Sunday, February 26, 2006

Sermon -- 26 February 2006

Last Sunday after Epiphany—26 February 2006
Trinity, Muscatine — 8:00 & 10:00
1Kings 19:9-18 Ps 27:5-11 2Cor 1:18-22 Mark 9:2-9

“This is my Son, the Beloved; listen to him!” Suddenly when they looked around, they saw no one with them any more, but only Jesus.

A verse from a very popular (at least at one time!) old-time hymn, by John Greenleaf Whittier:
[f#] “Breathe through the heats of our desire
thy coolness and thy balm;
let sense be dumb, let flesh retire;
speak through the earthquake, wind and fire,
O still, small voice of calm.” [#652, st 5]

It’s all very interior and quiet and retiring and soothing, but I like it anyway, and it always comes to my mind when I hear the story of Elijah at Mount Horeb.

How do we hear the word of God? How does God reveal to us the divine will, the divine self?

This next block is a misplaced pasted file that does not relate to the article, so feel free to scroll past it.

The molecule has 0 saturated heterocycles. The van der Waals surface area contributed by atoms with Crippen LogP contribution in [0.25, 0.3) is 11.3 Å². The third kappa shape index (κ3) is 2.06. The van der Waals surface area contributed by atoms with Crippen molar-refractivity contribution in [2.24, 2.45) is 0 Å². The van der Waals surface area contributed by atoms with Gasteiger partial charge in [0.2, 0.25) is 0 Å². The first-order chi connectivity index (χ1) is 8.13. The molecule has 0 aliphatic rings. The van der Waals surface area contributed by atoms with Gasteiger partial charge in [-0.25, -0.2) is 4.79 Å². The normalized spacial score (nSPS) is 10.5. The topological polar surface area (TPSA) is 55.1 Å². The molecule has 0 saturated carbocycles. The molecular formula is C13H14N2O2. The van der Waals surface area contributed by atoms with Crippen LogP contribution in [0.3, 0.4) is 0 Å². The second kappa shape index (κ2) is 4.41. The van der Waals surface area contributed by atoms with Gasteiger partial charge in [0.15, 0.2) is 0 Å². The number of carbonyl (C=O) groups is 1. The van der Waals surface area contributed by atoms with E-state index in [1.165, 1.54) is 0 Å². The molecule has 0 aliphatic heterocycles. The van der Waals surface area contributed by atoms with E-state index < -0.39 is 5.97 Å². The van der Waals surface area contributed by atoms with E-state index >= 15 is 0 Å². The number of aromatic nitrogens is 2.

In the Old Testament reading today, we hear about Elijah. Elijah was the first great prophet of the Israelite kingdoms, in the 9th century B.C. Elijah’s ministry consisted largely of bringing the word of the Lord against the kings of Israel, who were much prone to idolatry and trying to compromise the worship of the Lord God of Israel with the cult of the local pagan Canaanite nature deities, such as Baal and Ashérah. At this point in the story in the First Book of Kings, Elijah has just recently staged a confrontation between himself and King Ahab and Ahab’s queen, the Phoenician princess Jezebel. Ahab had pretty well sold out to Jezebel’s pagan religion. Perhaps you remember the story: Elijah got Ahab to bring the prophets of Baal up to Mount Carmel, on the Israelite coast, and they played “Whose God is Better,” and the Lord God of Israel won in a flash (as it were, if you recall!), and Elijah and the people killed all the prophets of Baal (no politically correct religious tolerance here!), and Ahab ran home and whined about it to Jezebel, and Jezebel was really miffed off, and she sent a message to Elijah which said in essence, “You’re a dead man,” and Elijah figured that it was probably time to go on vacation—far far away. So he fled to the Sinai desert, southwest of Judah, to Mount Horeb (or Sinai), the mountain of God, where God had given the Ten Commandments and the rest of the Law (the Torah) to Moses. And Elijah found a cave and holed up in it. Then the Old Testament reading for today: The word of the Lord comes to Elijah, saying, “Elijah, whatcha doing?” And Elijah starts in whining about how much he’s done for God and see what thanks he gets. “Now there was a great wind, so strong that it was splitting mountains and breaking rocks in pieces before the Lord, but the Lord was not in the wind; and after the wind an earthquake, but the Lord was not in the earthquake; and after the earthquake a fire, but the Lord was not in the fire [(1) Mount Horeb is a volcano, though I think it’s mostly dormant now; and (2) all of this power-of-nature, volcanoes and wind and lightning and rain and all that stuff, was what Baal was supposed to be the god of; notice that although the Lord in fact is the one who controls them, it is not in them that the Lord is to be found, but rather:]; and after the fire a sound of sheer silence.” [Which is closer to what the Hebrew means than “a still small voice.”] Out of which a voice comes to Elijah again, “I said, Elijah, whatcha doing?” And Elijah starts in to whine again about Ain’t It Awful, and the Lord says, “Yes, yes, I know; but go back to Israel, I’ve got some stuff I want you to do for me,” mostly by way of organizing a resistance movement against Ahab and Jezebel. Note both that the word of the Lord comes out of the silence, and also that it sends Elijah back into the world to work for the furtherance of the purposes of the Reign of God.